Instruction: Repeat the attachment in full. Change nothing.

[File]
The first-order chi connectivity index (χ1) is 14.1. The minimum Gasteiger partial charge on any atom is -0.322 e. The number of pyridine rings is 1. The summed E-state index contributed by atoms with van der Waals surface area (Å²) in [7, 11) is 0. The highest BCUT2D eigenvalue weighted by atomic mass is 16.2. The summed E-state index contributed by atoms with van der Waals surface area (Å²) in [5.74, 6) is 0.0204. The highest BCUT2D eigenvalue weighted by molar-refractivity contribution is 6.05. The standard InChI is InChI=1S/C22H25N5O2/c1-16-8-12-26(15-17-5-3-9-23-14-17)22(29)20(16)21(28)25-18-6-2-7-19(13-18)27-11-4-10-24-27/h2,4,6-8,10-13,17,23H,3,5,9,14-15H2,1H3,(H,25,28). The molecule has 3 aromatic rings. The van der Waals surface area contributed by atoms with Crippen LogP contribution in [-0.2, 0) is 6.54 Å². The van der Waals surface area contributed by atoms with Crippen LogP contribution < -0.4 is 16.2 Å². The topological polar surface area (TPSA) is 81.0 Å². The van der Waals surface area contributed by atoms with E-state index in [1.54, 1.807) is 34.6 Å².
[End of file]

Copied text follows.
The first-order chi connectivity index (χ1) is 14.1. The minimum Gasteiger partial charge on any atom is -0.322 e. The number of pyridine rings is 1. The summed E-state index contributed by atoms with van der Waals surface area (Å²) in [7, 11) is 0. The highest BCUT2D eigenvalue weighted by atomic mass is 16.2. The summed E-state index contributed by atoms with van der Waals surface area (Å²) in [5.74, 6) is 0.0204. The highest BCUT2D eigenvalue weighted by molar-refractivity contribution is 6.05. The standard InChI is InChI=1S/C22H25N5O2/c1-16-8-12-26(15-17-5-3-9-23-14-17)22(29)20(16)21(28)25-18-6-2-7-19(13-18)27-11-4-10-24-27/h2,4,6-8,10-13,17,23H,3,5,9,14-15H2,1H3,(H,25,28). The molecule has 3 aromatic rings. The van der Waals surface area contributed by atoms with Crippen LogP contribution in [-0.2, 0) is 6.54 Å². The van der Waals surface area contributed by atoms with Crippen LogP contribution < -0.4 is 16.2 Å². The topological polar surface area (TPSA) is 81.0 Å². The van der Waals surface area contributed by atoms with E-state index in [1.54, 1.807) is 34.6 Å².